The Real Cost of the Commute?

 Despite there being a lot of enthusiasm of remote working and flexible ‘hot desking’ in the business pages, it is still not commonplace. There are still 81.2% of the working population that regularly commute to a fixed location in the UK. Petrol or train fair costs are constantly on the increase and the cost of a commute to work is something that must be considered when taking any job, a high cost commute can drastically reduce ones disposable income at the end of every moth.On average motorists travel approximately 18.6 miles a day to get to and from work. With the average car costing around 35p per mile to own and run, driving to work costs the UK worker a significant chunk of their salary . While a season ticket from Reading to central London will set you back just shy of £5,000.

However, there are other costs to a commute; the cost on health, time, personal wellbeing, and achieving the elusive work life balance. Often the biggest effects on long commutes to work tend to be stress-related health issues, and the impact upon personal relationships and performance at work. As a result of this there has been a shift in the priorities of job hunters. Now the economy is stronger, companies are increasing their workforce, and employees that are unhappy where they are now have the confidence that they can find something better. They are choosing an agency with local expertise because finding something closer to home is being seen as a key part of the package. People are looking to further their career while not sacrificing other personal priorities.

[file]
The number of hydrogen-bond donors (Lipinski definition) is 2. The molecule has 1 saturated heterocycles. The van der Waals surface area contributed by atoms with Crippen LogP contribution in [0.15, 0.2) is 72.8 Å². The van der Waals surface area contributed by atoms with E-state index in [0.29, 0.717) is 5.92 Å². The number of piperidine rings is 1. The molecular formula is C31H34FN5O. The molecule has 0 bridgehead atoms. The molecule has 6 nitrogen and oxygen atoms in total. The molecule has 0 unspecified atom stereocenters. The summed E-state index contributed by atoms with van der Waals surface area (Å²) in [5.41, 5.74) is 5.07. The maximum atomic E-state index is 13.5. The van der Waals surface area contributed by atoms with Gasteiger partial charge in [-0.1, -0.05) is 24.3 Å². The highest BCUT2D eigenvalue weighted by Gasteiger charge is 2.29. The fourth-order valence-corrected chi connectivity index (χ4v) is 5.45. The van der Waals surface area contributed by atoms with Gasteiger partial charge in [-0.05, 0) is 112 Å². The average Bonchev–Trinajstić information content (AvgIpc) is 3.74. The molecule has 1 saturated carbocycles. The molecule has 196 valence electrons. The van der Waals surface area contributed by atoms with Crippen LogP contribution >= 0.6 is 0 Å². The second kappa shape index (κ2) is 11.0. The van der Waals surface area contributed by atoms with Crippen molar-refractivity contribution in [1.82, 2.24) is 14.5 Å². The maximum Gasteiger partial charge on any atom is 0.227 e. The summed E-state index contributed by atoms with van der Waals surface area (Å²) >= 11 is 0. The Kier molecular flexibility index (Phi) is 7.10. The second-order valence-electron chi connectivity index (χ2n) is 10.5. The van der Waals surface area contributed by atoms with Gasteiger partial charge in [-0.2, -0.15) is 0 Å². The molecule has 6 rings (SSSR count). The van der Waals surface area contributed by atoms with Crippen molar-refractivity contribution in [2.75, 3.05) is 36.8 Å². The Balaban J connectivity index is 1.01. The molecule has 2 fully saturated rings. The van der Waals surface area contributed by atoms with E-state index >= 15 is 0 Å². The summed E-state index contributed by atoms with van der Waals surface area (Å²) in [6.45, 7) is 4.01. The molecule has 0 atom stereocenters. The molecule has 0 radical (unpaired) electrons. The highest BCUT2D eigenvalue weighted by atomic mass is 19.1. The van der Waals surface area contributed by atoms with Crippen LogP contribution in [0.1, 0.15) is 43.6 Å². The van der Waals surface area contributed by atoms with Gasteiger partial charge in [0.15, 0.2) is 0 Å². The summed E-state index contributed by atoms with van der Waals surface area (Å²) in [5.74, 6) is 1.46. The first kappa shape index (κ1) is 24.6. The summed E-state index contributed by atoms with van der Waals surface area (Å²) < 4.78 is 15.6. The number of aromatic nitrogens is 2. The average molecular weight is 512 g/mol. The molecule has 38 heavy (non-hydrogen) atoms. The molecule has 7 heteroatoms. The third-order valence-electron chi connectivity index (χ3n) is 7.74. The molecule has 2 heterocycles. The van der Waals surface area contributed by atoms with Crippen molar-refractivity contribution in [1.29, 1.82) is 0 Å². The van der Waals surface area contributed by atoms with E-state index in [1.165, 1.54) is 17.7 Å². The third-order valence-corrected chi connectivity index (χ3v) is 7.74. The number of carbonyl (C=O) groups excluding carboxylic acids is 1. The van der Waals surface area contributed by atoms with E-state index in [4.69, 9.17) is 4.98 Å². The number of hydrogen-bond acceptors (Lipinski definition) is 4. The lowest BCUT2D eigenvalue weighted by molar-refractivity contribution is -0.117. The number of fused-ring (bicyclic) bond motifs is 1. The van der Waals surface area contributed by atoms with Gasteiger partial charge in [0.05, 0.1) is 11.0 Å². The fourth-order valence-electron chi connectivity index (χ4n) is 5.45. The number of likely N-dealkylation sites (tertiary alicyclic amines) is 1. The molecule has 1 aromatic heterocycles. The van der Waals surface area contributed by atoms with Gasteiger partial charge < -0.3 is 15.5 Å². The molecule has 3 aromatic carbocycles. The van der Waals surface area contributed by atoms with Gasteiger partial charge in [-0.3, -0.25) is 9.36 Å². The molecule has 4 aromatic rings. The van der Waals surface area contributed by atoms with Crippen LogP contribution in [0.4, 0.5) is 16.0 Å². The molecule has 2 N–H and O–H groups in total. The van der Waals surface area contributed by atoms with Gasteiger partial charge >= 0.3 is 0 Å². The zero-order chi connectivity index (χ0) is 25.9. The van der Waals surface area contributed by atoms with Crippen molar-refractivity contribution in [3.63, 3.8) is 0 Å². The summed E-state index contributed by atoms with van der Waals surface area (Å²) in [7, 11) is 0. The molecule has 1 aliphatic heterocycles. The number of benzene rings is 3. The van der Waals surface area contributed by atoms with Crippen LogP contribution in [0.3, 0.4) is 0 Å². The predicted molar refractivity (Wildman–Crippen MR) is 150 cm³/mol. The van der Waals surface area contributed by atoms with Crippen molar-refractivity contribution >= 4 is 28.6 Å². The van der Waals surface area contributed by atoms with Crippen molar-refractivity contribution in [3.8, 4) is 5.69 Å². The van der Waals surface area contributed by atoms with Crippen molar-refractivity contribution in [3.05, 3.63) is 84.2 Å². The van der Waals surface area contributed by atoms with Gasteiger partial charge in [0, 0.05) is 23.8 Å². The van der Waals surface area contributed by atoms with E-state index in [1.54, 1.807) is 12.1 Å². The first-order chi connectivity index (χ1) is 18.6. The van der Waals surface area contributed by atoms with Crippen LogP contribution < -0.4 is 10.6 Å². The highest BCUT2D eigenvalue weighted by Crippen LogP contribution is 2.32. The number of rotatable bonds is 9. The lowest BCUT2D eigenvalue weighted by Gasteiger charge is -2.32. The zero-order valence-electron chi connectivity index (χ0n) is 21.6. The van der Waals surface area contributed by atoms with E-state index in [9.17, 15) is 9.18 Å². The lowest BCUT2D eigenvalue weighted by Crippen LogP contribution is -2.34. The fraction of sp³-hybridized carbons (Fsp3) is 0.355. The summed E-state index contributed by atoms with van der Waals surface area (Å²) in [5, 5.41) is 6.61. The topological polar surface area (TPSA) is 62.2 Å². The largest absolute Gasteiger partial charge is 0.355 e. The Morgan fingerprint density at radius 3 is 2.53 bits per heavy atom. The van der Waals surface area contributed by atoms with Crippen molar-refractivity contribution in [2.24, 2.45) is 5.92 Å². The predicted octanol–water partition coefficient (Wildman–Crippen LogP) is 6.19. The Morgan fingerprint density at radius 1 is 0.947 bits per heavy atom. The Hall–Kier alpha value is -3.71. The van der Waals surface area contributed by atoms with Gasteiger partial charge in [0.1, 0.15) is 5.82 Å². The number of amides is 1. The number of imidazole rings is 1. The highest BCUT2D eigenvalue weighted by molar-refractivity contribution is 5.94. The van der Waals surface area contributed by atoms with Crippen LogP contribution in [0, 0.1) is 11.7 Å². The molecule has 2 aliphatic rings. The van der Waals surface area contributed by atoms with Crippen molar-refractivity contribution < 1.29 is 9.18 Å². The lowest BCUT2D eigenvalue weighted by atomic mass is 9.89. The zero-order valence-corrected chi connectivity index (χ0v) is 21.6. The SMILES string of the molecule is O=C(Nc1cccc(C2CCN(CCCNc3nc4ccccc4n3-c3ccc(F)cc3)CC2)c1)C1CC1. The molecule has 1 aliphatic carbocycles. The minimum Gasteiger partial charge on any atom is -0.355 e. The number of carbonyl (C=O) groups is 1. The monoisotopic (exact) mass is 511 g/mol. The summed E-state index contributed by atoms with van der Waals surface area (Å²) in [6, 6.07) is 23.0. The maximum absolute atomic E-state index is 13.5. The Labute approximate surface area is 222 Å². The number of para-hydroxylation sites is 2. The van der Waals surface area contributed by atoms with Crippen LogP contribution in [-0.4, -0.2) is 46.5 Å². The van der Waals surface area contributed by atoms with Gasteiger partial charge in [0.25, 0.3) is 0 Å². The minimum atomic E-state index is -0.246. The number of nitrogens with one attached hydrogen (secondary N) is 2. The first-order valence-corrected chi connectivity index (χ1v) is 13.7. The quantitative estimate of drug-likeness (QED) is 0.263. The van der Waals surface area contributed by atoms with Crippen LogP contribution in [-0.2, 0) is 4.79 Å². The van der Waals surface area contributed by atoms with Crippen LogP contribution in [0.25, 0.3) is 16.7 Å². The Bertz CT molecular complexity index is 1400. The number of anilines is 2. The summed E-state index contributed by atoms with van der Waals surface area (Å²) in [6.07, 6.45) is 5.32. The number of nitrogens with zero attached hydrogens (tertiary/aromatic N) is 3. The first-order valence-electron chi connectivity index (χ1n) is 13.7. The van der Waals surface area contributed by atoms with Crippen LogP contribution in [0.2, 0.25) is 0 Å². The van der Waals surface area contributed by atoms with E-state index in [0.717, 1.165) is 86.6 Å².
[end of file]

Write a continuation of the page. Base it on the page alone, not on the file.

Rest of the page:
On average we spend over a year of our lives getting to and from the office, a total of 10,634 hours (443 days). Workers in London endure the longest average commute (74.2 minutes) followed by the South-east and East (56.4 and 56 minutes respectively). Those in Wales (41 minutes) and the South-west (44.8 minutes) enjoy the shortest journeys to work. Perhaps unsurprisingly, the worst possible commute for your personal happiness is a journey of 30 minutes or more on a bus. On a global scale, the effects of commuting are only too plain to see, contributing to air pollution, global warming, urban sprawl and traffic congestion.

Long hours of commuting, especially if you’re driving, are associated with high blood pressure, musculoskeletal disorders, increased anger and resentment at work, absenteeism, lateness, and an inability to concentrate and perform to the same standards as those who live in much closer proximity to the workplace.